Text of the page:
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The Big Burn: Teddy Roosevelt and the Fire That Saved America

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The Big Burn: Teddy Roosevelt and the Fire That Saved America Cover

 

Synopses & Reviews

Publisher Comments:

National Book Award-winner Timothy Egan turns his historian's eye to the largest-ever forest fire in America and offers an epic, cautionary tale for our time.

 

On the afternoon of August 20, 1910, a battering ram of wind moved through the drought-stricken national forests of Washington, Idaho, and Montana, whipping the hundreds of small blazes burning across the forest floor into a roaring inferno that jumped from treetop to ridge as it raged, destroying towns and timber in the blink of an eye. Forest rangers had assembled nearly ten thousand men to fight the fires, but no living person had seen anything like those flames, and neither the rangers nor anyone else knew how to subdue them. Egan recreates the struggles of the overmatched rangers against the implacable fire with unstoppable dramatic force, and the larger story of outsized president Teddy Roosevelt and his chief forester, Gifford Pinchot, that follows is equally resonant. Pioneering the notion of conservation, Roosevelt and Pinchot did nothing less than create the idea of public land as our national treasure, owned by every citizen. Even as TR's national forests were smoldering they were saved: The heroism shown by his rangers turned public opinion permanently in favor of the forests, though it changed the mission of the forest service in ways we can still witness today.

Synopsis:

A dramatic account of the worst forest fire in American history by the author of the best-selling and National Book Award-winning THE WORST HARD TIME.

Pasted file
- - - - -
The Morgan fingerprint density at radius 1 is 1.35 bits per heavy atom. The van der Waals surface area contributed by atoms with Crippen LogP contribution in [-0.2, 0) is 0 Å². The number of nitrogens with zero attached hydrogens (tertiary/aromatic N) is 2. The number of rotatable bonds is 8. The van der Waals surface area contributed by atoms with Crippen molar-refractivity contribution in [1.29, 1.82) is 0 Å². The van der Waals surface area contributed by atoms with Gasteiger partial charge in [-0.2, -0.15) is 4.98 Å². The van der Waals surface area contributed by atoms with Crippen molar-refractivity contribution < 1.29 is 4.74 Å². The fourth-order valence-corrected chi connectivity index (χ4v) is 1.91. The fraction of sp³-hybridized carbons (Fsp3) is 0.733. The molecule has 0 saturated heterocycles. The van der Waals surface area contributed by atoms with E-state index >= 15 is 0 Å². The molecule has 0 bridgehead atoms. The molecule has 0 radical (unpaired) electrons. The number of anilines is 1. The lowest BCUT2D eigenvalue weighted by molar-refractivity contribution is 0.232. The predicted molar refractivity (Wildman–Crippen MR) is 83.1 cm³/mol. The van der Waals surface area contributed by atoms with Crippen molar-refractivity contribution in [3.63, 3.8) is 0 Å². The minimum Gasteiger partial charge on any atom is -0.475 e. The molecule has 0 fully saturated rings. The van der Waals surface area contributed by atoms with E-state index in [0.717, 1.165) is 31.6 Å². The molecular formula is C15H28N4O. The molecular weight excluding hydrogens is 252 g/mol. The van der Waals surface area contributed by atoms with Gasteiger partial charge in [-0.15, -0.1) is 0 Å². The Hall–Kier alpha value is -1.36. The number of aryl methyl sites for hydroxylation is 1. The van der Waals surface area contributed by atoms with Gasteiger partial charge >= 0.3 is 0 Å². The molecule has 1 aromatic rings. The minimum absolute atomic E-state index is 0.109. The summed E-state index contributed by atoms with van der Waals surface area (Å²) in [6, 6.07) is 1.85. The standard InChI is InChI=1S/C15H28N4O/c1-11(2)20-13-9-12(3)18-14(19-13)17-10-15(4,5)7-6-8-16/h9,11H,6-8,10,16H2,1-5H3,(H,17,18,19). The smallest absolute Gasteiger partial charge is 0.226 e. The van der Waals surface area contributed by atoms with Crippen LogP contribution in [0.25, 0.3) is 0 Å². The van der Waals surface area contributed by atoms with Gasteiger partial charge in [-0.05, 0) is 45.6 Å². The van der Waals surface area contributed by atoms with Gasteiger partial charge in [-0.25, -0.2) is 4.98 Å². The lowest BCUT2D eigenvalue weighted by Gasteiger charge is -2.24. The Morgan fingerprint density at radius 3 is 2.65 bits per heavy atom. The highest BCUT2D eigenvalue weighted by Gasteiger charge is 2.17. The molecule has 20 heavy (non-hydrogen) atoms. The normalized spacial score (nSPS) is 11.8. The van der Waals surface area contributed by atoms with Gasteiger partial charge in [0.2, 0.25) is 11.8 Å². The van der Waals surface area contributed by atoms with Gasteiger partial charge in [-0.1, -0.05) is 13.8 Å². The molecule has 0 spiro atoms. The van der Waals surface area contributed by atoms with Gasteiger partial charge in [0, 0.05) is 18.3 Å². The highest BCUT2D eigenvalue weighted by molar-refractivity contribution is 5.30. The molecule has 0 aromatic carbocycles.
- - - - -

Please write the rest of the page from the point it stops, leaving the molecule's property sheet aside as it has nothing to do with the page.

Synopsis:

Offers a dramatic account of the largest-ever forest fire in America, which cemented Teddy Roosevelt's legacy because the heroism shown by the forest rangers turned public opinion permanently in favor of the forests, which Roosevelt wanted to conserve, in a book by a Pulitzer Prize and National Book Award winner. 75,000 first printing.

Synopsis:

Narrates the struggles of the overmatched rangers against the implacable fire of August, 1910, and Teddy Roosevelt's pioneering conservation efforts that helped turn public opinion permanently in favor of the forests, though it changed the mission of the forest service with consequences felt in the fires of today.

About the Author

TIMOTHY EGAN is a Pulitzer Prize-winning reporter and the author of five books, most recently THE WORST HARD TIME, which won a National Book Award for nonfiction. He writes a weekly column, Outposts, for the New York Times andlives in Seattle, Washington.

Table of Contents

CONTENTS

Prologue: A Fire at the End of the World 1

 
PART I

IN ON THE CREATION

 1. “A Peculiar Intimacy” 17

 2. Roost of the Robber Barons 39

 3. The Great Crusade 53

 4. Deadwood Days 73

 5. Showdown 86

 
PART II

WHAT THEY LOST

 6. Summer of Smoke 105

 7. Men, Men, Men! 116

 8. Spaghetti Westerners 129